Asked  7 Months ago    Answers:  5   Viewed   59 times

I have read about it in other posts, but I couldn't figure it out.

I have an array,

$scope.items = [
   {ID: '000001', Title: 'Chicago'},
   {ID: '000002', Title: 'New York'},
   {ID: '000003', Title: 'Washington'},
];

I want to render it as:

<select>
  <option value="000001">Chicago</option>
  <option value="000002">New York</option>
  <option value="000003">Washington</option>
</select>

And also I want to select the option with ID=000002.

I have read select and tried, but I can't figure it out.

 Answers

35

One thing to note is that ngModel is required for ngOptions to work... note the ng-model="blah" which is saying "set $scope.blah to the selected value".

Try this:

<select ng-model="blah" ng-options="item.ID as item.Title for item in items"></select>

Here's more from AngularJS's documentation (if you haven't seen it):

for array data sources:

  • label for value in array
  • select as label for value in array
  • label group by group for value in array = select as label group by group for value in array

for object data sources:

  • label for (key , value) in object
  • select as label for (key , value) in object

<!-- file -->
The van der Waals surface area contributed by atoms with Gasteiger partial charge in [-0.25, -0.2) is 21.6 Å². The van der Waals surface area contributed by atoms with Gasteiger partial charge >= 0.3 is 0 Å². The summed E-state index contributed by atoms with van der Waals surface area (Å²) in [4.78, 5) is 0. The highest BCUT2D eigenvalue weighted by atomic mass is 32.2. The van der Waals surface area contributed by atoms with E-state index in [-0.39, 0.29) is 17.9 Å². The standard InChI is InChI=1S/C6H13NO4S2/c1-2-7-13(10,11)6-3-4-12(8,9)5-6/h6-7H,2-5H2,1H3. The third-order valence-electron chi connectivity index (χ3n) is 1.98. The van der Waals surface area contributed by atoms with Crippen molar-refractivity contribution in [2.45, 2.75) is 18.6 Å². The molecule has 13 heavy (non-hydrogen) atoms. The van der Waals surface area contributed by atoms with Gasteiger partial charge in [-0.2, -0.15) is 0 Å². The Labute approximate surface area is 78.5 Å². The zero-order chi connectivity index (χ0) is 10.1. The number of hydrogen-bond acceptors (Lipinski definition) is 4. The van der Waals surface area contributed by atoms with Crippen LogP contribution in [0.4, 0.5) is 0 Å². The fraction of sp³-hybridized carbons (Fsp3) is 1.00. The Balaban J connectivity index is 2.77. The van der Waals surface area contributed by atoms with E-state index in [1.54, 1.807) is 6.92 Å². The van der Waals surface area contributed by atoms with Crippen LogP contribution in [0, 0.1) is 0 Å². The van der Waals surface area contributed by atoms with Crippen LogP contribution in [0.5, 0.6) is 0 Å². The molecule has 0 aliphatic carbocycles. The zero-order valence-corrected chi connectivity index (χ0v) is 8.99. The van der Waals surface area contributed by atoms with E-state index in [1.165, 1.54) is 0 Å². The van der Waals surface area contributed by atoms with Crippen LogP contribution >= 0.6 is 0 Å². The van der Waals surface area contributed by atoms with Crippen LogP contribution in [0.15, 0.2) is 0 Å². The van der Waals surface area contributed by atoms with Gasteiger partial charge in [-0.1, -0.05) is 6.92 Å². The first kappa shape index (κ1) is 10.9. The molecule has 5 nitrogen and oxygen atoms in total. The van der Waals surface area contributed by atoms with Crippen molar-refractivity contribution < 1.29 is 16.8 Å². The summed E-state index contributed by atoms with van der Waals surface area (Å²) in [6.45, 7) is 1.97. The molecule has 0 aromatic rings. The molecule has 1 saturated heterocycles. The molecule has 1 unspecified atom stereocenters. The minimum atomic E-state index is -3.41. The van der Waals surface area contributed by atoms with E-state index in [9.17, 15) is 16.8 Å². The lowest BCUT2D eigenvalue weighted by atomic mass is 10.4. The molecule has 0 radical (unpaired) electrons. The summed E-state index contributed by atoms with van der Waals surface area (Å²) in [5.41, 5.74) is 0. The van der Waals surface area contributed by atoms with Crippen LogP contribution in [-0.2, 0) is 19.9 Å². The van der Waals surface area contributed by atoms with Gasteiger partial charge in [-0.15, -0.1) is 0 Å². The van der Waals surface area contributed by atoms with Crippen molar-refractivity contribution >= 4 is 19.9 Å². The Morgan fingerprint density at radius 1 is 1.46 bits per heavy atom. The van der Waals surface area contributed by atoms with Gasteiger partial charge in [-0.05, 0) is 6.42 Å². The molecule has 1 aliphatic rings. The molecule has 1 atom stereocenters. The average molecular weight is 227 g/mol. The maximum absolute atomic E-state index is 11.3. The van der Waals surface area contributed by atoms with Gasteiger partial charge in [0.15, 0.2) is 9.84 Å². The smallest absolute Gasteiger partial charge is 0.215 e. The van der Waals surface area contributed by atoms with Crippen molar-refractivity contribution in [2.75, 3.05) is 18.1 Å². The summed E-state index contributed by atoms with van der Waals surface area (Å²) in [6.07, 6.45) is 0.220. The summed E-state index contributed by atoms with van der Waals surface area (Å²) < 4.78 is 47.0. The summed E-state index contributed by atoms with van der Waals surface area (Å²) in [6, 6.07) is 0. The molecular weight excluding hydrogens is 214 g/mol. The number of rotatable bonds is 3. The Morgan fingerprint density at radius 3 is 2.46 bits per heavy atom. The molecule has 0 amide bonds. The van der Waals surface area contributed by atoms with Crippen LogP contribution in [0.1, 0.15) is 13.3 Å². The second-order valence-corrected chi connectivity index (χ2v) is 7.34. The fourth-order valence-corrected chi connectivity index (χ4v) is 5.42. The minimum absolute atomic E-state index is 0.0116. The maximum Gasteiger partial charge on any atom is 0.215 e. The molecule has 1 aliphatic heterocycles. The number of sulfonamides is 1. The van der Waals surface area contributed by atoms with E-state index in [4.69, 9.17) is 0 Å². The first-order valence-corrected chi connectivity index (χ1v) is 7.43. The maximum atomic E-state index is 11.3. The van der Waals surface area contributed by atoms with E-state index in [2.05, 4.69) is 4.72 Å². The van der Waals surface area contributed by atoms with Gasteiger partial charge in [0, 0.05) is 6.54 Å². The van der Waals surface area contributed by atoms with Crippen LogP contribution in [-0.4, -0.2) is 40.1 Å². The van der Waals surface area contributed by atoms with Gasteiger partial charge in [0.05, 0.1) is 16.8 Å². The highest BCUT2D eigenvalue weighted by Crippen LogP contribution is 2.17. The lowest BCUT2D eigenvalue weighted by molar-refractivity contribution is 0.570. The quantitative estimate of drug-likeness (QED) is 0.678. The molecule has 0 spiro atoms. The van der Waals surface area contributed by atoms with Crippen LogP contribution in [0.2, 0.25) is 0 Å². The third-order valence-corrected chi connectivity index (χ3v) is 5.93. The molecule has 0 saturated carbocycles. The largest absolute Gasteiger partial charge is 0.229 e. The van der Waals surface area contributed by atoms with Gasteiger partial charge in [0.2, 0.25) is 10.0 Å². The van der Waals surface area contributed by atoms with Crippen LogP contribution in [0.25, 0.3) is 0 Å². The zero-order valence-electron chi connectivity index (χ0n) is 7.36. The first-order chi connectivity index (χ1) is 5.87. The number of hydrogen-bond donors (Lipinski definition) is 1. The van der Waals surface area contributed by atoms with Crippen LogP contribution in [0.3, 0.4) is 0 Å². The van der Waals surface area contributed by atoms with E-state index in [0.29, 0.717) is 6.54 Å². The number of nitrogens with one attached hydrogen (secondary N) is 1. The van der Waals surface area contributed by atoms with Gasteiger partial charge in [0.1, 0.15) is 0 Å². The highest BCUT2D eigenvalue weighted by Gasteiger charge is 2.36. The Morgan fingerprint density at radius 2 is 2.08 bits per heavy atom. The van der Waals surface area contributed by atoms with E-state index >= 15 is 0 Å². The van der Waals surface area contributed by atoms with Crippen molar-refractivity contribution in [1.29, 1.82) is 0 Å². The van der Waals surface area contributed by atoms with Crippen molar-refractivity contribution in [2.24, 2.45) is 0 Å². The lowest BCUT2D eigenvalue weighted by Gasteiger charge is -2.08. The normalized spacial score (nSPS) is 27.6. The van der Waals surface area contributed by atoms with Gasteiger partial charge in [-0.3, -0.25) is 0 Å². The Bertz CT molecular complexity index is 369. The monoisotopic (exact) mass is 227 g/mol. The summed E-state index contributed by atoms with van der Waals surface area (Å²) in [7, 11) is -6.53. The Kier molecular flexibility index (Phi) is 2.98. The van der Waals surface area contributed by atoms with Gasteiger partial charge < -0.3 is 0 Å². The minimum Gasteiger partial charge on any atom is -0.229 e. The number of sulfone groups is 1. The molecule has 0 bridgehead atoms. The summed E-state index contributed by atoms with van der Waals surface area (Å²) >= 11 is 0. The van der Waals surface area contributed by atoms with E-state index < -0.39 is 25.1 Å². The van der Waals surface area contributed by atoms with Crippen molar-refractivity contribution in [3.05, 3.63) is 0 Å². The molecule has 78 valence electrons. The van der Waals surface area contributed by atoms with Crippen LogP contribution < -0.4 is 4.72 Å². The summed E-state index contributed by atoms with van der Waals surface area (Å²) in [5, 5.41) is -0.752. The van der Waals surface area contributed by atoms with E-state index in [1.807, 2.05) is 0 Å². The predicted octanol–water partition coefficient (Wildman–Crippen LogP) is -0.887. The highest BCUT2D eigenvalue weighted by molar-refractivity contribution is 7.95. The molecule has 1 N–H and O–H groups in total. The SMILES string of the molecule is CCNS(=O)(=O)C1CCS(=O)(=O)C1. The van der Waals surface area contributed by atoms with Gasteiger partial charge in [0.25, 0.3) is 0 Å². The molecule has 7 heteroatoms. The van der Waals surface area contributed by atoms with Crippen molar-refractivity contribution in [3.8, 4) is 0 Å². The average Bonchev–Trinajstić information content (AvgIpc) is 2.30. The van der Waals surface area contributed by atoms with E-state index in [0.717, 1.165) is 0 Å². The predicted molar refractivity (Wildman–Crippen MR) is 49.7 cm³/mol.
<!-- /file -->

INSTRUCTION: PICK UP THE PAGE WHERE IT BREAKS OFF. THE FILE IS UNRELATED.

• label group by group for (key, value) in object
  • select as label group by group for (key, value) in object

For some clarification on option tag values in AngularJS:

When you use ng-options, the values of option tags written out by ng-options will always be the index of the array item the option tag relates to. This is because AngularJS actually allows you to select entire objects with select controls, and not just primitive types. For example:

app.controller('MainCtrl', function($scope) {
   $scope.items = [
     { id: 1, name: 'foo' },
     { id: 2, name: 'bar' },
     { id: 3, name: 'blah' }
   ];
});
<div ng-controller="MainCtrl">
   <select ng-model="selectedItem" ng-options="item as item.name for item in items"></select>
   <pre>{{selectedItem | json}}</pre>
</div>

The above will allow you to select an entire object into $scope.selectedItem directly. The point is, with AngularJS, you don't need to worry about what's in your option tag. Let AngularJS handle that; you should only care about what's in your model in your scope.

Here is a plunker demonstrating the behavior above, and showing the HTML written out


Dealing with the default option:

There are a few things I've failed to mention above relating to the default option.

Selecting the first option and removing the empty option:

You can do this by adding a simple ng-init that sets the model (from ng-model) to the first element in the items your repeating in ng-options:

<select ng-init="foo = foo || items[0]" ng-model="foo" ng-options="item as item.name for item in items"></select>

Note: This could get a little crazy if foo happens to be initialized properly to something "falsy". In that case, you'll want to handle the initialization of foo in your controller, most likely.

Customizing the default option:

This is a little different; here all you need to do is add an option tag as a child of your select, with an empty value attribute, then customize its inner text: